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Clinton Discusses Personal Pain, Political Grief and His Enemies

The former president, ahead of his memoir, also faults Bush over U.N. arms hunt in Iraq.

June 21, 2004|Josh Getlin | Times Staff Writer

NEW YORK — President Bush erred in not allowing U.N. inspectors to finish their search for weapons of mass destruction before attacking Iraq, but he was on the right track in attempting to stabilize the country, former President Clinton said Sunday in an interview on CBS' "60 Minutes."

"In terms of launching the war, I believe we made an error in not allowing the United Nations to complete the inspections process," Clinton said. "The most important thing now is for all of us to support a stable, peaceful and pluralistic Iraq. And it looks to me like the administration's moving in that direction."

Clinton's hourlong appearance -- his lengthiest such interview since leaving the White House -- was timed to promote the release Tuesday of his autobiography, "My Life."

The former president got a record $10-million advance for the book, and will soon begin a two-month national tour to promote it. Early customer orders already have placed the 957-page book at the top of several bestseller lists.

During the interview, Clinton spoke at length about his personal failings during the Monica S. Lewinsky scandal, and described his emotionally painful struggle to regain the respect of his wife, Sen. Hillary Rodham Clinton, and their daughter, Chelsea.

He said that the morning he told his wife the truth about the Lewinsky scandal was the single worst day of his presidency, and that there was a period immediately after when he said his wife had to decide if she wanted to stay married to him.

"I had to acknowledge to the people I loved most in the world that I had failed," Clinton told interviewer Dan Rather during segments that were taped at Clinton's home in Chappaqua, N.Y., and in his hometown Little Rock, Ark. "I had done something bad. And I hadn't felt I could tell them about it before."

Pressed to explain his actions, especially since he had experienced political grief and personal pain over earlier transgressions, Clinton said: "I think I did something for the worst possible reason. Just because I could. And I think that's the most morally indefensible reason that anybody could have for doing anything."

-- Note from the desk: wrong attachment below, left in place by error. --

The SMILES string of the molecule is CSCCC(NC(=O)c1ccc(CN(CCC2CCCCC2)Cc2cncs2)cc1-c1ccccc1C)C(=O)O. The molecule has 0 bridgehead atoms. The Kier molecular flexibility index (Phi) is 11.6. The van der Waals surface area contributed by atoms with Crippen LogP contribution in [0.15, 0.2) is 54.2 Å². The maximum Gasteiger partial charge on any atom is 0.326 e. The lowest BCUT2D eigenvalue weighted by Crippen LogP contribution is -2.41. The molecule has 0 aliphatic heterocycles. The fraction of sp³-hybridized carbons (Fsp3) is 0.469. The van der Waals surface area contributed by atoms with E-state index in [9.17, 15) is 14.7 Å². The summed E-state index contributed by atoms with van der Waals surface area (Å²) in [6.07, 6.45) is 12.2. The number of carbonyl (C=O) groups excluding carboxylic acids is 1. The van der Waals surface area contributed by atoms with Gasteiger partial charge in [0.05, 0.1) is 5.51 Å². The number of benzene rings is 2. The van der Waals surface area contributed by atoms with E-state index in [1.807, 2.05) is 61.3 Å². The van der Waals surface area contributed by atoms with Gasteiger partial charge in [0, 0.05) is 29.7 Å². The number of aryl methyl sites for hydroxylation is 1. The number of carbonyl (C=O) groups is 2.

Clinton also used the occasion to lash out at his enemies, especially former special prosecutor Kenneth W. Starr, whom he accused of mounting a $70-million witch hunt that was allegedly designed to drive Clinton from office.

"There was nothing left [at the end] but my personal failing," Clinton said. "That's what people got for over $70 million.... It was nothing but a big political operation designed to bring down the presidency."

On other subjects, the former president blamed Palestinian leader Yasser Arafat for torpedoing a Clinton-sponsored Middle East peace deal in the waning days of his second White House term, calling it "an error of historic proportions."

Clinton also rebuffed suggestions that his administration did not pursue Al Qaeda leader Osama bin Laden strongly enough, and categorically denied a report that he had turned down an offer by the Sudanese government to turn the terrorist leader over to the Americans.

"We not only attacked his [Bin Laden's] training camp in '98 and tried to get him," Clinton said, "I signed several authorizations to use lethal force against Bin Laden and his top lieutenants. We broke up about 20 Al Qaeda cells.... We prevented several terrorist incidents, including attempts to blow up planes flying into Los Angeles, to blow up the airport" during millennium celebrations.

Clinton seemed most introspective when he recalled moments from his childhood and spoke about his personality, which he conceded some people love and others hate.

Asked why he inspired such invective, Clinton said: "I've always tried to change things. And people who try to be change agents are going to make people mad against the changes you're trying to make. I think, secondly, that I puzzled a lot of people and confused them."

Clinton grinned when he recalled the nicknames that others have given him, such as The Comeback Kid, Bubba and Elvis. But he said the one nickname he didn't like was Slick Willy, noting testily: "No one could fairly look at my political life and say I didn't believe in anything."

Clinton said he was looking forward to completing the construction of his presidential library in Little Rock, and would continue his work to fight AIDS in Africa along with other projects.

Burnishing his legacy is uppermost in his mind, and he had a quick retort to the suggestion that, no matter what he did, the first paragraph of his obituary would make a reference to the failed effort to impeach him.

"I will always regret the personal mistake I made," he said. "But I will always be proud that when they moved on impeachment, I didn't quit. I never thought of resigning, and I stood up to it and beat it back.

"To me, the whole battle was a badge of honor," he said. "I don't see it as a great stain. Because it was illegitimate."

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